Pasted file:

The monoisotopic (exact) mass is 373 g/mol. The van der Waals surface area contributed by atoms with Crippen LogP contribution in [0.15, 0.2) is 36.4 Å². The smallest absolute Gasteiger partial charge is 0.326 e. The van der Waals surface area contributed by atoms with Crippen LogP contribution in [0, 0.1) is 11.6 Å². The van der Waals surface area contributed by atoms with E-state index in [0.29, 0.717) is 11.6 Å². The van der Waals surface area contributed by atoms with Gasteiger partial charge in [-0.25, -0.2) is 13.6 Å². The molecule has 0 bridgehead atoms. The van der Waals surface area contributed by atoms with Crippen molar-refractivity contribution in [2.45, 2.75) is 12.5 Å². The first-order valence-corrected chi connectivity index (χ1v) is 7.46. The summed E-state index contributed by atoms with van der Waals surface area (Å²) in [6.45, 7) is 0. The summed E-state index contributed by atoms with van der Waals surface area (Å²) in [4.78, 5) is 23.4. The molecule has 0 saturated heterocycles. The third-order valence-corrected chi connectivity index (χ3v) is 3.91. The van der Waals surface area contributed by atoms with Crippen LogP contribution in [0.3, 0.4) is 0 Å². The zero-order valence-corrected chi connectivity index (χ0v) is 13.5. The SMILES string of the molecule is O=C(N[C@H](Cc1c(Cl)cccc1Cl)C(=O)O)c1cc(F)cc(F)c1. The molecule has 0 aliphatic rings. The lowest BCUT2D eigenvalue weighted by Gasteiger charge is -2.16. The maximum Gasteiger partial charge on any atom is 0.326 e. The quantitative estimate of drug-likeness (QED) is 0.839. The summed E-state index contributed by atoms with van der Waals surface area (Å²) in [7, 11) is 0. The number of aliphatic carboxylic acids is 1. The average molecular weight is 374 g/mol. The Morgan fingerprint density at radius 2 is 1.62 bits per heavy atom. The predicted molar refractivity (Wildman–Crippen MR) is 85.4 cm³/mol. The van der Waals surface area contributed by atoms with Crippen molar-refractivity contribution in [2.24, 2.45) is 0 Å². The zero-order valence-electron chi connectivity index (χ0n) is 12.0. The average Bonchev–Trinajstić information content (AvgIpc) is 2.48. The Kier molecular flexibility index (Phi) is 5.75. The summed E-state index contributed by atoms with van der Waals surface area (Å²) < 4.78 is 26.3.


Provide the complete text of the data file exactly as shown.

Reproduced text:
The monoisotopic (exact) mass is 373 g/mol. The van der Waals surface area contributed by atoms with Crippen LogP contribution in [0.15, 0.2) is 36.4 Å². The smallest absolute Gasteiger partial charge is 0.326 e. The van der Waals surface area contributed by atoms with Crippen LogP contribution in [0, 0.1) is 11.6 Å². The van der Waals surface area contributed by atoms with E-state index in [0.29, 0.717) is 11.6 Å². The van der Waals surface area contributed by atoms with Gasteiger partial charge in [-0.25, -0.2) is 13.6 Å². The molecule has 0 bridgehead atoms. The van der Waals surface area contributed by atoms with Crippen molar-refractivity contribution in [2.45, 2.75) is 12.5 Å². The first-order valence-corrected chi connectivity index (χ1v) is 7.46. The summed E-state index contributed by atoms with van der Waals surface area (Å²) in [6.45, 7) is 0. The summed E-state index contributed by atoms with van der Waals surface area (Å²) in [4.78, 5) is 23.4. The molecule has 0 saturated heterocycles. The third-order valence-corrected chi connectivity index (χ3v) is 3.91. The van der Waals surface area contributed by atoms with Crippen LogP contribution in [0.3, 0.4) is 0 Å². The zero-order valence-corrected chi connectivity index (χ0v) is 13.5. The SMILES string of the molecule is O=C(N[C@H](Cc1c(Cl)cccc1Cl)C(=O)O)c1cc(F)cc(F)c1. The molecule has 0 aliphatic rings. The lowest BCUT2D eigenvalue weighted by Gasteiger charge is -2.16. The maximum Gasteiger partial charge on any atom is 0.326 e. The quantitative estimate of drug-likeness (QED) is 0.839. The summed E-state index contributed by atoms with van der Waals surface area (Å²) in [7, 11) is 0. The number of aliphatic carboxylic acids is 1. The average molecular weight is 374 g/mol. The Morgan fingerprint density at radius 2 is 1.62 bits per heavy atom. The predicted molar refractivity (Wildman–Crippen MR) is 85.4 cm³/mol. The van der Waals surface area contributed by atoms with Crippen molar-refractivity contribution in [2.24, 2.45) is 0 Å². The zero-order valence-electron chi connectivity index (χ0n) is 12.0. The average Bonchev–Trinajstić information content (AvgIpc) is 2.48. The Kier molecular flexibility index (Phi) is 5.75. The summed E-state index contributed by atoms with van der Waals surface area (Å²) < 4.78 is 26.3.